May

It is difficult to imagine more humble beginnings than those of May. How one lazy eye could have lead to a life of loneliness is absurd. We all know how mean some children can be, and it was that kind of discrimination that isolated May in her youth. When May was in grade school, she had a problem with her eye – it was lazy. To cure it, her opthalmologist prescribed the typical fix; an eyepatch to correct the eye’s laziness. May had to wear it to school, and it was that that made other school children to identify her as weird and different. May had no friends, and to this her mom said “If you can’t find a friend, make one!”. May received a doll from her mother – Suzy, one enclosed in a glass cabinet, which became the only friend May grew up with.

As an adult, May was no different. She remained in her own little world with no one to talk to except for her doll Suzy. When she met Adam, everything changed. Suzy wasn’t the only “person” in May’s life anymore. She thought Adam was perfect, especially his hands. May wanted to be close to this mechanic she saw working on a car, and even went on secret dates (that only she knew about) with him. When they finally became friends, May interacted with Adam in the only way she knew how – which was with Suzy. May would go to Adam’s house anytime she wanted. She treated him like an inanimate object. When Adam discovered May strangeness and rejected her, she became unhinged. Ultimately, the shattering of Suzy and its glass cabinet led up to the final outburst of May – where she massacred people she met to harvest from them her favorite body parts and create a “perfect” friend.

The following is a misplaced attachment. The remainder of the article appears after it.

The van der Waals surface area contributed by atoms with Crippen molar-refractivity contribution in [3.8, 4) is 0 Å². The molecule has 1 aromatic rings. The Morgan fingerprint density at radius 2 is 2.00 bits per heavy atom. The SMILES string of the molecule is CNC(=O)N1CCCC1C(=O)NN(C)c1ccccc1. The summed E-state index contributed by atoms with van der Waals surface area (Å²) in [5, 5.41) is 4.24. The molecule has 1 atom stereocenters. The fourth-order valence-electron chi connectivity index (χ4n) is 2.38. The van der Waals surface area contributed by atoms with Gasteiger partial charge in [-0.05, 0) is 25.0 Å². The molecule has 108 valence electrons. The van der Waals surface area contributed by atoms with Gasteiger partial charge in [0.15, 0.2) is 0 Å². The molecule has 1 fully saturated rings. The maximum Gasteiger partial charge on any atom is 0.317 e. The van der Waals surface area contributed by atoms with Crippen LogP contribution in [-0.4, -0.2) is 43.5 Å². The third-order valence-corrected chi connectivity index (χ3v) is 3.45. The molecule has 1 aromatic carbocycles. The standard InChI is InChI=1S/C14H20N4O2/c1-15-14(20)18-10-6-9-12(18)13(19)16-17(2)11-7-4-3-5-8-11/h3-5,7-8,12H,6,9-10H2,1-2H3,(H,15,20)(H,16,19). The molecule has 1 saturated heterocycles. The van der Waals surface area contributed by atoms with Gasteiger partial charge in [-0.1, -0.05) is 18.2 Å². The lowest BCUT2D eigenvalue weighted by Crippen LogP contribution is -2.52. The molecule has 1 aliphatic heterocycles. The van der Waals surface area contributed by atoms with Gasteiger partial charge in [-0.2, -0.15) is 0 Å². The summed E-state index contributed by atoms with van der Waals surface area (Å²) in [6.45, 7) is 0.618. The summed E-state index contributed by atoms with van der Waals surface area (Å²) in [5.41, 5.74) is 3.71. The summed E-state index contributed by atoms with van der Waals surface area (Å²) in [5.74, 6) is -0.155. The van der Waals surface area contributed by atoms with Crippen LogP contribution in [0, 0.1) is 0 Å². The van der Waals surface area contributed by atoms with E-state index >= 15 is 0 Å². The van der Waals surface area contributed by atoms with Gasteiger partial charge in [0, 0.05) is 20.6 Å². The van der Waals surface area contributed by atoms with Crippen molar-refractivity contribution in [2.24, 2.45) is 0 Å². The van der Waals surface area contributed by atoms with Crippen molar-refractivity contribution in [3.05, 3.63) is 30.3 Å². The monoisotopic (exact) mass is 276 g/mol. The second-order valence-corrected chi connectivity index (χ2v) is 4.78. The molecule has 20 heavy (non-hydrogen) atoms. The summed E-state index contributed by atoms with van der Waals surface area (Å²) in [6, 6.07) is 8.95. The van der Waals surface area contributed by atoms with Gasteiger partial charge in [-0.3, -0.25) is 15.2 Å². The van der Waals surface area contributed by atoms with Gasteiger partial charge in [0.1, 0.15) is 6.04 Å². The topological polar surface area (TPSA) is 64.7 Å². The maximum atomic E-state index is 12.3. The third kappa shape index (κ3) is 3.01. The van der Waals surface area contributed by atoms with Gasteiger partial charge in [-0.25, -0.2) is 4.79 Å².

It is obvious how neglectful parenting led to the abnormal formation of May’s conscience. She is the “abject” of the film, the monster, disturbing the normal order that was established. We can use the cinematic gaze to further establish May’s character as the monster – her being the object of the gaze and Adam the subject. But is the gaze really powerful? I find that May’s initial portrayal of the monster as oppressed is such a good example as to why the male gaze is often due to fear of the unfamiliar female. May is an object, a monster, who tricks the looker into getting closer and then reveals her monstrosity. It was only when May created her perfect friend Amy that she saw a reflection of herself as the monster. A monster who like her did not see clearly. She gave one of her eyes to Amy, and saw herself from a new perspective. The film May is very different, it captures the audience and their sympathy for the lead character but at the same time separates the identities of the viewer from May, with her excessive indecency in social situations. Personally, I didn’t enjoy the whole concept of the film but while I was watching it I couldn’t help but keep my eyes glued to the screen just so that I could find out how it ends.

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